In my free range reading, I don't know how much content I retain, but that's not as important to me as the reading experience, and the sense of things, the added depth and breadth, the connections and inspirations, the interplay with memories, of events and people and feelings.  

So this is an account that suggests ways that books are in my life these days. (I wrote more about it now and again over the years, especially at my Books in Heat blog, which by the way, has some paragraphs about a book in this pile I haven't mentioned--Don DeLillo's outstanding novel Zero K.)

 It probably isn't your typical twenty-first century story, but perhaps someone out there might be reading this and thinking, well I may be crazy but at least I'm not completely alone.

Thursday, June 22, 2017

First, Do No Harm

Among the first to react to the suddenly revealed Senate "Kill Obamacare and the People It Helped" bill was President Obama.  His statement in full is on Facebook and at the Atlantic.  Quoting:

"I recognize that repealing and replacing the Affordable Care Act has become a core tenet of the Republican Party.  Still, I hope that our Senators, many of whom I know well, step back and measure what's really at stake, and consider that the rationale for action, on health care or any other issue, must be something more than simply undoing something that Democrats did.

We didn’t fight for the Affordable Care Act for more than a year in the public square for any personal or political gain—we fought for it because we knew it would save lives, prevent financial misery, and ultimately set this country we love on a better, healthier course."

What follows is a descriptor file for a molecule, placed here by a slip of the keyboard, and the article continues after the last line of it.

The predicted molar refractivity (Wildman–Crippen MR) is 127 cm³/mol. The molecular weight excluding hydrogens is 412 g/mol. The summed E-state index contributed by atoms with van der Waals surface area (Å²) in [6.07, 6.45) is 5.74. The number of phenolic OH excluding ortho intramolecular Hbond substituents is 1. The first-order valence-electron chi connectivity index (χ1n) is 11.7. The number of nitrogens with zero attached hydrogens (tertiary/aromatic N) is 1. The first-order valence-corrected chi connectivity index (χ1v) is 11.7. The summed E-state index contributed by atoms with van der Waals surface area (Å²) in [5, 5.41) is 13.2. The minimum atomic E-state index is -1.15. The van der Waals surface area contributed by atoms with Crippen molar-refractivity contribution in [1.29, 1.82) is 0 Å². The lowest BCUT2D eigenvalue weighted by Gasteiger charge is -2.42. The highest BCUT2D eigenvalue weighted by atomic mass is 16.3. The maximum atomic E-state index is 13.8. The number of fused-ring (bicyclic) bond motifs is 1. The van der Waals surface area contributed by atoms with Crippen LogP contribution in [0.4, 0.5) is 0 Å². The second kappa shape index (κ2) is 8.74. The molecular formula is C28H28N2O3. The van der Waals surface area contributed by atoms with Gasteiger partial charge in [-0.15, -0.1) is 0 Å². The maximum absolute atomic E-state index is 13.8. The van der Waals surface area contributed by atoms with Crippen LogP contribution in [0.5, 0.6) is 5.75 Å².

"The Senate bill, unveiled today, is not a health care bill. It’s a massive transfer of wealth from middle-class and poor families to the richest people in America. It hands enormous tax cuts to the rich and to the drug and insurance industries, paid for by cutting health care for everybody else. Those with private insurance will experience higher premiums and higher deductibles, with lower tax credits to help working families cover the costs, even as their plans might no longer cover pregnancy, mental health care, or expensive prescriptions. Discrimination based on pre-existing conditions could become the norm again. Millions of families will lose coverage entirely."

Simply put, if there’s a chance you might get sick, get old, or start a family—this bill will do you harm. And small tweaks over the course of the next couple weeks, under the guise of making these bills easier to stomach, cannot change the fundamental meanness at the core of this legislation."

"To put the American people through that pain—while giving billionaires and corporations a massive tax cut in return—that’s tough to fathom. But it’s what’s at stake right now. So it remains my fervent hope that we step back and try to deliver on what the American people need.